Getting a record deal gets
harder every year. The days of record impresarios like Phil Spector
discovering a group, taking them into the studio and making them famous
overnight are long gone.
These days, the music business
is sometimes more about the business than it is about the music. While
record companies and music publishers still rely on hit songs falling
from the lips of superstars to make their profits, the way they find
their talent has changed a lot from the past.
There actually was a time
that an artist, band or songwriter could send their demo tape in to
a record company as "unsolicited" materialmeaning that nobody from
the record company had requested the material. It was somebody's job
to open the tapes and give them a spin with the hope they would find
As more and more people
began making demos, the task of listening to unsolicited tapes became
too formidable for the average label. The labels also became aware of
the legal ramifications involved in listening to tapes that came in
from the general public because of copyright infringement suits that
often landed them in court.
Eventually, labels and publishers
would only accept tapes from music attorneys who were well-connected
or managers who had a reputation in the business for aligning themselves
with "hit makers."
While it may seem like a
daunting task for someone in middle America to find themselves an "Angel"
who can get them through the pearly gates, it's not impossible.
One sure way to get your
band noticed is to become more businesslike yourself. Everybody loves
a winnerespecially a record company. Take Hootie and The Blowfish
for example. Hootie couldn't get arrested by any of the major labels.
They had all heard the demo, and passed on the group. It took a 22 year-old
researcher at Atlantic Records in New York to get the band a deal. How?
Simple. His weapon of choice was a telephone.
The researcher made it
his business to call small town record stores to see if any local groups
were selling any product in their own "backyard." When the diligent
young man found out that Hootie had sold a whopping number of CD's in
Columbia, SC, he immediately went to Atlantic's vice-president of A&R.
The V.P. told the kid to take a hike.
That didn't stop him. He
went to the chairman of the board of Atlantic, who, as the story is
told, went to the V.P. of A&R and mandated that Hootie and the Blowfish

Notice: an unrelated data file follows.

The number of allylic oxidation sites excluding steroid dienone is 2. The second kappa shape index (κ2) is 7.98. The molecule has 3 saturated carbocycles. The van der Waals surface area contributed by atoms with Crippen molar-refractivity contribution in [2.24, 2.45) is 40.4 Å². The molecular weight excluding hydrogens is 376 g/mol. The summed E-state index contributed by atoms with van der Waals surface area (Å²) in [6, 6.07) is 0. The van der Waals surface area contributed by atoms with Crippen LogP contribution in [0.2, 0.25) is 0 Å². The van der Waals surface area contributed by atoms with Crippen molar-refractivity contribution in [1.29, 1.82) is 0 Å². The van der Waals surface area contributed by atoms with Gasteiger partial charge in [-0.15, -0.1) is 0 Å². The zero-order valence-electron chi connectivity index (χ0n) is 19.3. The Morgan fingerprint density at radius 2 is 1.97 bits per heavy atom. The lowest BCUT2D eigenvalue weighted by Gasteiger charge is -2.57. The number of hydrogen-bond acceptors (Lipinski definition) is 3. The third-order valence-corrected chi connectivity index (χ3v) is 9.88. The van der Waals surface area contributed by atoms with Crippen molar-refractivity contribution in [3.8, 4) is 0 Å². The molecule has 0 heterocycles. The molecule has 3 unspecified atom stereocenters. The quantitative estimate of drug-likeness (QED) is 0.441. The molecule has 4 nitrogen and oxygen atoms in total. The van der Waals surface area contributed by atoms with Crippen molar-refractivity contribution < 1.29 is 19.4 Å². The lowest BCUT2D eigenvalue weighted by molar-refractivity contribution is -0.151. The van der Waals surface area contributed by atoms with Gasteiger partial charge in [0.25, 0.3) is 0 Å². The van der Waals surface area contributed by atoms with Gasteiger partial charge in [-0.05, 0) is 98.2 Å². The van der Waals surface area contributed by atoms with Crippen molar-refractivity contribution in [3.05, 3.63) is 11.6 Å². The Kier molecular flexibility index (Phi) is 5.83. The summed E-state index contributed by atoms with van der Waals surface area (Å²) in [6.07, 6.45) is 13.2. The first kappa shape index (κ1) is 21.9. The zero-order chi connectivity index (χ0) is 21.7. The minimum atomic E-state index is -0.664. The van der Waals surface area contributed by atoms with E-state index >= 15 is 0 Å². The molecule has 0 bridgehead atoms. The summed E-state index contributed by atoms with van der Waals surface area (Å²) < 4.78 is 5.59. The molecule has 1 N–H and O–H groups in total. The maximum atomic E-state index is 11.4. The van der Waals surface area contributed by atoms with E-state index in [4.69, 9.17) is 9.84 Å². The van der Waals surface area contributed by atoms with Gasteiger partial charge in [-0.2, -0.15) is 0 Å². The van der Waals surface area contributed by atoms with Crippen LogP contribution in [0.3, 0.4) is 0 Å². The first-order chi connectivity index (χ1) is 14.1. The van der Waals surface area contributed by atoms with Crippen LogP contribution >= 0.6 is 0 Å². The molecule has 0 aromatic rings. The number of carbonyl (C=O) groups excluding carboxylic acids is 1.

be signed immediately. The moral of the story is that if you can't find
a heavy-weight lawyer or manager to stand in your corner, you can still
get the big guns to come to you by doing the right kind of self-promotion.
But don't let me mislead
you. It takes serious planning and execution to sell enough CD's to
get the labels crawling to you. Rumor has it that our finned friends
from Columbia, S.C. sold between 50,000 and 100,000 units. That's a
lot of CD's for a group to sell on their own.
To perform such a feat,
you need a few tools. The first of course is an incredibly good record.
"As good as" isn't really good enough. You need to sound unique and
have incredibly catchy tunes. Great timing doesn't hurt either, and
letting the public know who you are on a regular basis is crucial. By
that I mean touring.
Touring can start out small
and grow. I recommend playing gigs within your general area and once
you begin to reach saturation in those clubs, start widening your circle.
Play clubs within a hundred mile radius. Then 200 miles, then 300 and
so on. If you get press in those towns, send an advance person to hang
posters in every conceivable place and work with local radio stations
to promote your shows, you might get lucky enough to draw some serious
crowds which will in turn allow you to sell a lot of CDs.
One mistake I definitely
don't recommend making is to press up a thousand CD's without having
a marketing plan firmly in place which outlines how and to whom you
will sell them.
When planning your tour,
remember to start out small and grow. Keep your day job and just do
as many gigs as you can find that are within a three hour drive of your
home base. Once you hit the saturation point with those weekend gigs,
start thinking of creative ways to take Fridays off of work so you can
plan longer trips.
When you start making enough
money from your gigs (which is pretty hard considering most clubs pay
peanuts for original music), you can start to think about quitting your
day job. But don't act too hastily. First do the math. Total up the
cost of gas, van maintenance, road food and flea bag motels before you
take the leap. You may even want to think about sleeping in your van.
Ahhh, the glamour of rock and roll. Oh yeah, don't forget, you'll need
to pay the rent back home. And the phone bill. And the cable bill. And
your Mastercard monthly payment... you get the idea.
My point: It's still a
business. It takes a good business head to make enough noise for a major
label to find you instead of you getting frustrated trying to get to
them. Hey, if it was easy, everybody would be a rock star.
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